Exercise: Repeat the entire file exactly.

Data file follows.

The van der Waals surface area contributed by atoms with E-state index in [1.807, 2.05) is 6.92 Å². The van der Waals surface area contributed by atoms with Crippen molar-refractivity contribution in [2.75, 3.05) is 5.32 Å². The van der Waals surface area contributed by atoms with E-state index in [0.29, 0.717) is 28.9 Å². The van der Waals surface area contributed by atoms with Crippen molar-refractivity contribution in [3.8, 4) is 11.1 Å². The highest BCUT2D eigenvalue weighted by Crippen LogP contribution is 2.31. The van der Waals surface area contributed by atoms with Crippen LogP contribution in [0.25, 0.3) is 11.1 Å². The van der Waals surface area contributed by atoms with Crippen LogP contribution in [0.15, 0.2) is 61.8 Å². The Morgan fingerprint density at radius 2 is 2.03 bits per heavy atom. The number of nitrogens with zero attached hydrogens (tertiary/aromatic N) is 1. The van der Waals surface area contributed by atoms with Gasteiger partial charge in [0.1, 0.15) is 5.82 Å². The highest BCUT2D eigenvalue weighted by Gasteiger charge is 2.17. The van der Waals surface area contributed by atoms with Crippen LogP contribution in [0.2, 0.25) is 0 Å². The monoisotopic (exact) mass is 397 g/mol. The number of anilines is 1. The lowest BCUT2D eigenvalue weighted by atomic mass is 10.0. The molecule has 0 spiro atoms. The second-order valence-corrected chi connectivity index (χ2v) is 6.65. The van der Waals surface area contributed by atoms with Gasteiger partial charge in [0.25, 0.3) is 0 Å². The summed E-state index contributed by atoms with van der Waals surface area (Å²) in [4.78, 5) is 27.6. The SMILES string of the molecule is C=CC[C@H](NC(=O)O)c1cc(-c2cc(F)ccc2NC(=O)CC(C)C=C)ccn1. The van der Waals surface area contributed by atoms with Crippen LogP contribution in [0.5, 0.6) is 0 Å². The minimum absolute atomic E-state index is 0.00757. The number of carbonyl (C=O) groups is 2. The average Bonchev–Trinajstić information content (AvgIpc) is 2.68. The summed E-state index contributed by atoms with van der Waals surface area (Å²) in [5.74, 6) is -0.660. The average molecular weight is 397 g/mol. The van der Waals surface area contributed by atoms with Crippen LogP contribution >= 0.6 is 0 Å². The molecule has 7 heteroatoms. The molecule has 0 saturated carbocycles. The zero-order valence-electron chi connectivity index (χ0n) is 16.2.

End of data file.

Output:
The van der Waals surface area contributed by atoms with E-state index in [1.807, 2.05) is 6.92 Å². The van der Waals surface area contributed by atoms with Crippen molar-refractivity contribution in [2.75, 3.05) is 5.32 Å². The van der Waals surface area contributed by atoms with E-state index in [0.29, 0.717) is 28.9 Å². The van der Waals surface area contributed by atoms with Crippen molar-refractivity contribution in [3.8, 4) is 11.1 Å². The highest BCUT2D eigenvalue weighted by Crippen LogP contribution is 2.31. The van der Waals surface area contributed by atoms with Crippen LogP contribution in [0.25, 0.3) is 11.1 Å². The van der Waals surface area contributed by atoms with Crippen LogP contribution in [0.15, 0.2) is 61.8 Å². The Morgan fingerprint density at radius 2 is 2.03 bits per heavy atom. The number of nitrogens with zero attached hydrogens (tertiary/aromatic N) is 1. The van der Waals surface area contributed by atoms with Gasteiger partial charge in [0.1, 0.15) is 5.82 Å². The highest BCUT2D eigenvalue weighted by Gasteiger charge is 2.17. The van der Waals surface area contributed by atoms with Crippen LogP contribution in [0.2, 0.25) is 0 Å². The monoisotopic (exact) mass is 397 g/mol. The number of anilines is 1. The lowest BCUT2D eigenvalue weighted by atomic mass is 10.0. The molecule has 0 spiro atoms. The second-order valence-corrected chi connectivity index (χ2v) is 6.65. The van der Waals surface area contributed by atoms with Gasteiger partial charge in [0.25, 0.3) is 0 Å². The summed E-state index contributed by atoms with van der Waals surface area (Å²) in [4.78, 5) is 27.6. The SMILES string of the molecule is C=CC[C@H](NC(=O)O)c1cc(-c2cc(F)ccc2NC(=O)CC(C)C=C)ccn1. The van der Waals surface area contributed by atoms with Crippen LogP contribution in [0.5, 0.6) is 0 Å². The minimum absolute atomic E-state index is 0.00757. The number of carbonyl (C=O) groups is 2. The average Bonchev–Trinajstić information content (AvgIpc) is 2.68. The summed E-state index contributed by atoms with van der Waals surface area (Å²) in [5.74, 6) is -0.660. The average molecular weight is 397 g/mol. The van der Waals surface area contributed by atoms with Crippen LogP contribution >= 0.6 is 0 Å². The molecule has 7 heteroatoms. The molecule has 0 saturated carbocycles. The zero-order valence-electron chi connectivity index (χ0n) is 16.2.